OLATHE, Kan. -- You may think that getting a cold, flu or something worse is beyond your control. But you can take steps to lower your chances of catching some bad bugs.
Stan Stuckey of Olathe Medical Center is president of the Kansas City Chapter of the Association for Professionals in Infection Control and Epidemiology. The organization's new campaign is called "Infection Prevention and You" at http://www.apic.org/infectionpreventionandyou.
Stuckey says when you're in the hospital, you or your loved ones should speak up to caregivers to help prevent infections.
"So if a nurse walks into your room and you have not seen them clean their hands, it is perfectly okay and it's actually recommended to ask them to clean their hands either with a hand sanitizer or soap and water," said Stuckey.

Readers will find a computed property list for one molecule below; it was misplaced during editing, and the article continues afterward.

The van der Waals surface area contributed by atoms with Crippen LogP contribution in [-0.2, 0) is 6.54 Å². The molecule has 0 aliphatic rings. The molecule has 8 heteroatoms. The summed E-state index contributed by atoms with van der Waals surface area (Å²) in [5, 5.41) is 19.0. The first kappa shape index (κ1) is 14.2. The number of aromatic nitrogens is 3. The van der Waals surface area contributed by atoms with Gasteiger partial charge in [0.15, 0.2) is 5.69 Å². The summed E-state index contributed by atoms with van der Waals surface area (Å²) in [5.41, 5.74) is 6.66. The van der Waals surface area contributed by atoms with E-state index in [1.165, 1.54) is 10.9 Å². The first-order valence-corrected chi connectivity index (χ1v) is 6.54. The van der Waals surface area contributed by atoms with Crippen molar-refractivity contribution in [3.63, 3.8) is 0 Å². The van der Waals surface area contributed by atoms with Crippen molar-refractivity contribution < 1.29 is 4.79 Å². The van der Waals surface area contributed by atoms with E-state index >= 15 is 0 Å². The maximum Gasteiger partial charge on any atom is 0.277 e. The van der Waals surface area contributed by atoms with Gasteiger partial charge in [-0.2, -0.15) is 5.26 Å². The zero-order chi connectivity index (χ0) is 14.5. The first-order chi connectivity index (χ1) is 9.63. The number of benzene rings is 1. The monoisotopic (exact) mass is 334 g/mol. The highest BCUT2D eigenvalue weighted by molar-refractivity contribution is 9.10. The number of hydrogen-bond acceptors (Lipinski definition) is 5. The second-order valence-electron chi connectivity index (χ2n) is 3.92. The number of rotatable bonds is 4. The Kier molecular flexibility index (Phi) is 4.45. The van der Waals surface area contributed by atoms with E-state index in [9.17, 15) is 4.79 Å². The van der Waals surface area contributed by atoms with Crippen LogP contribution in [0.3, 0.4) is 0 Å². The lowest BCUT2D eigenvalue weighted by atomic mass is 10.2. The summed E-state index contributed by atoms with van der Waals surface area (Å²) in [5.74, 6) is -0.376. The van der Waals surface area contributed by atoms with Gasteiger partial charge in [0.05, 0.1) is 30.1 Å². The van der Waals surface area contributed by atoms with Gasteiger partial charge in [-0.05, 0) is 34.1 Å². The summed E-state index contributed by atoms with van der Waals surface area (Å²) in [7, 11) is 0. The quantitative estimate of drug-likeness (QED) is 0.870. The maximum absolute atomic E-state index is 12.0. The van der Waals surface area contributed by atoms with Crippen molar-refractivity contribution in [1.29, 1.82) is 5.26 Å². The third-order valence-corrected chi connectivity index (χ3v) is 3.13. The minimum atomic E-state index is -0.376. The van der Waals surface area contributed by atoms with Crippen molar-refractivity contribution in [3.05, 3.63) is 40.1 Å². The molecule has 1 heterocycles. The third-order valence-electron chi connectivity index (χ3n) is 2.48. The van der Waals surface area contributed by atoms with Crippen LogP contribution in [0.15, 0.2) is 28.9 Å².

The infection prevention nurse says you should also ask for help in getting the patient's hands washed.
"As a patient, if you're able to ask for help washing your hands you should do so, and if you're not, the nurse should take some responsibility," said Stuckey.
He also said if you think your room or the bathroom isn't clean, tell the staff.
In workplaces, schools and other public places, be aware of who is coughing and sneezing.
"You would want to keep your distance, try to stay at least six feet away from them. If you can, just remind them to cover your cough," said Stuckey.
He also says computer keyboards are a prime place to pick up germs.
"You can take an antibacterial wipe, you can run it across the keyboard and it won't hurt it as long as it's not dripping fluid into the keyboard. So once a while, you'd want to make sure that keyboard is clean and, of course, your hands are clean when you use it," said Stuckey.
The association suggests you wash your hands when you come home, in addition to washing them before eating and after you've used the restroom. Also avoid sharing items like towels, and regularly clean surfaces that everyone touches such as faucets and door handles.